The song structure of Pallas's Warblers – one of the smallest birds in the Palaearctic fauna – was investigated in central-southern Siberia (Russia). The endless song of this species consists mainly of various trills replacing each other in rapid succession. The individual repertoires include up to 270 types of trills and other vocal components grouped into packages – specific vocal structures repeating on a regular basis during the course of singing. Duration of the packages ranges from 9.9 up to 68.6 s (on average 30.5 ± 12.6 s). Each package contains a unique set of mutually associated vocal components. All components are typical for the given package and are usually not found in the other packages from a particular male. All packages are of a highly combinatory nature. The succession order of the different components within a given package varies over the course of its performance. The individual repertoire includes up to 20 different packages, which are organized serially in accordance with several (3–6) programs providing a highly fixed sequence of their performance. The overall duration of such programs ranges from 25 to 275 s (on average 101.3 ± 60.2 s). One program contains from 2 to 11 (median 3) packages. Their sequence one after another remains absolutely constant in the repeated performances even in the longest programs. Some features of the vocal memory in song birds are discussed with the unique organization of the songs of Pallas's Warblers as an example.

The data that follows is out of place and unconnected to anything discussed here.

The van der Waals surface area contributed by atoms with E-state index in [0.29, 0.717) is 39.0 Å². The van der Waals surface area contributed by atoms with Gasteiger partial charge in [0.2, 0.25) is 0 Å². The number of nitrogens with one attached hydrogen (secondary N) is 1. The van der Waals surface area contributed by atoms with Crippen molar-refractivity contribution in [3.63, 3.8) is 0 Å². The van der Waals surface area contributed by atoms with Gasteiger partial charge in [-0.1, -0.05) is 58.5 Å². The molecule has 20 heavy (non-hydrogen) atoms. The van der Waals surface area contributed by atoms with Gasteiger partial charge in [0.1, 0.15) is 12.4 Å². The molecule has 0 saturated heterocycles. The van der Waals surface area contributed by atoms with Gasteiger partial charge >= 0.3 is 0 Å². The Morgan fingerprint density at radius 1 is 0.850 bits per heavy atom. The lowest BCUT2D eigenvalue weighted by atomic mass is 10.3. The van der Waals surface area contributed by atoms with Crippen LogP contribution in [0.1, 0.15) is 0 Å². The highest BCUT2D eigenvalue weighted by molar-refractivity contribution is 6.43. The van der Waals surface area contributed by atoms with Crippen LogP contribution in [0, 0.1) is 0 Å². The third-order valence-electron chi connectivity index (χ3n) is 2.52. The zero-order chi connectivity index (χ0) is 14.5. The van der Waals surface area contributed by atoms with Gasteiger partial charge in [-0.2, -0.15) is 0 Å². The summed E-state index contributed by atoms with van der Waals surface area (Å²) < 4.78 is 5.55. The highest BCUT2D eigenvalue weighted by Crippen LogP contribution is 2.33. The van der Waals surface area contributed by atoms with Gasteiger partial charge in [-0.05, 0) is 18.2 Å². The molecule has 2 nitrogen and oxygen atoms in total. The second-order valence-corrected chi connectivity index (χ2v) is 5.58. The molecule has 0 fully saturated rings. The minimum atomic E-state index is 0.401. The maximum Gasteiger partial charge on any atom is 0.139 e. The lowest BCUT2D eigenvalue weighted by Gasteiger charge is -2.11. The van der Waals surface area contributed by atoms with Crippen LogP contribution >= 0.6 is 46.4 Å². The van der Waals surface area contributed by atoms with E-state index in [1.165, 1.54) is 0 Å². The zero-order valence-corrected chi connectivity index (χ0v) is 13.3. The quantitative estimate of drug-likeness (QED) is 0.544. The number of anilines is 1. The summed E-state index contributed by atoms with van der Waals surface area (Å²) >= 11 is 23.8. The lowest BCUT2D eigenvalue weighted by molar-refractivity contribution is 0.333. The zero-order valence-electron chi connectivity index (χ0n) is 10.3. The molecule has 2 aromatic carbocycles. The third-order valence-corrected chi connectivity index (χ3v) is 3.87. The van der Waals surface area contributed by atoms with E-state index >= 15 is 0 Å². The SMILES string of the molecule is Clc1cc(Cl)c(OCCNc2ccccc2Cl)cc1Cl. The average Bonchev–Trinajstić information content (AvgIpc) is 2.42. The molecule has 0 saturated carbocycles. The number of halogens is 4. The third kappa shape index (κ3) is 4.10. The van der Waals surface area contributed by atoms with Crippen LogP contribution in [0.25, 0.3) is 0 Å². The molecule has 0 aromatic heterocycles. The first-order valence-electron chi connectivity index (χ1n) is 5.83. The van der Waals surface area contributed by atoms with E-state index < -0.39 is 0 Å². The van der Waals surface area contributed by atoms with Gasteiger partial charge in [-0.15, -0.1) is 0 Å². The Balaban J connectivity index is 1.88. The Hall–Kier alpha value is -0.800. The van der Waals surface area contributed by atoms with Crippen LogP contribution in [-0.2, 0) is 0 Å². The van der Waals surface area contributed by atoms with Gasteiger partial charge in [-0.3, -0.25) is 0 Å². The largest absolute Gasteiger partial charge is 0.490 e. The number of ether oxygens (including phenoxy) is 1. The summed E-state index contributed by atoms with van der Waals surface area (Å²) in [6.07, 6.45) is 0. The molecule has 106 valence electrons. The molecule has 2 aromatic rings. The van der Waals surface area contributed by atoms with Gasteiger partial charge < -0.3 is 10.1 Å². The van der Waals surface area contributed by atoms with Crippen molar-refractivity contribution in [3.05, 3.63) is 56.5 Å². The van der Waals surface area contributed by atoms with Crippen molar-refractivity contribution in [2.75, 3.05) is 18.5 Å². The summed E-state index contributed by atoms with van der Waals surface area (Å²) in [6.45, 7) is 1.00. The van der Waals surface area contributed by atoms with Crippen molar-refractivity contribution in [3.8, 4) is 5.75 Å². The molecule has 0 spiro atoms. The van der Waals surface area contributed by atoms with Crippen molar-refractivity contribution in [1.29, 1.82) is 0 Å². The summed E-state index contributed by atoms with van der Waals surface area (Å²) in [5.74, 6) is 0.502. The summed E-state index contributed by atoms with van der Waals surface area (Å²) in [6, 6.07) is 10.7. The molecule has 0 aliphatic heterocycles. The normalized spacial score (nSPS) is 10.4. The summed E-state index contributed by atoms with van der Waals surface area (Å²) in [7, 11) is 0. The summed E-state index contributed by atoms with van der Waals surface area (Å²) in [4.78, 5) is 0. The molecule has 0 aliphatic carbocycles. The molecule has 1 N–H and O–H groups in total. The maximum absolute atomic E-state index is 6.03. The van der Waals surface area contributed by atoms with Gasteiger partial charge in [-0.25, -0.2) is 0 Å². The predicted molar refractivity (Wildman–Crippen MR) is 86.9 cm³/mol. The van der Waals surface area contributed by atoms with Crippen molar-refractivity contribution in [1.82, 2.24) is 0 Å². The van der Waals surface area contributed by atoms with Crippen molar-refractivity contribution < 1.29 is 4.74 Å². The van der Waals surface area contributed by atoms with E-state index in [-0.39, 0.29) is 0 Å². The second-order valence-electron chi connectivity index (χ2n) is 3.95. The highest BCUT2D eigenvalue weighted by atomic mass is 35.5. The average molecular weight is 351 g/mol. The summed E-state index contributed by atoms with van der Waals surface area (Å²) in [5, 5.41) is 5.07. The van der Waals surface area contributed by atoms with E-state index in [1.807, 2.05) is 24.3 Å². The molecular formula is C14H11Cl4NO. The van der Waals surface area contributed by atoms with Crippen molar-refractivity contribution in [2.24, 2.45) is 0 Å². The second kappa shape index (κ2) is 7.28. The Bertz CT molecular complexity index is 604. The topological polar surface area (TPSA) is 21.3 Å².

Pallas's Warbler, song organization, vocal memory, song packages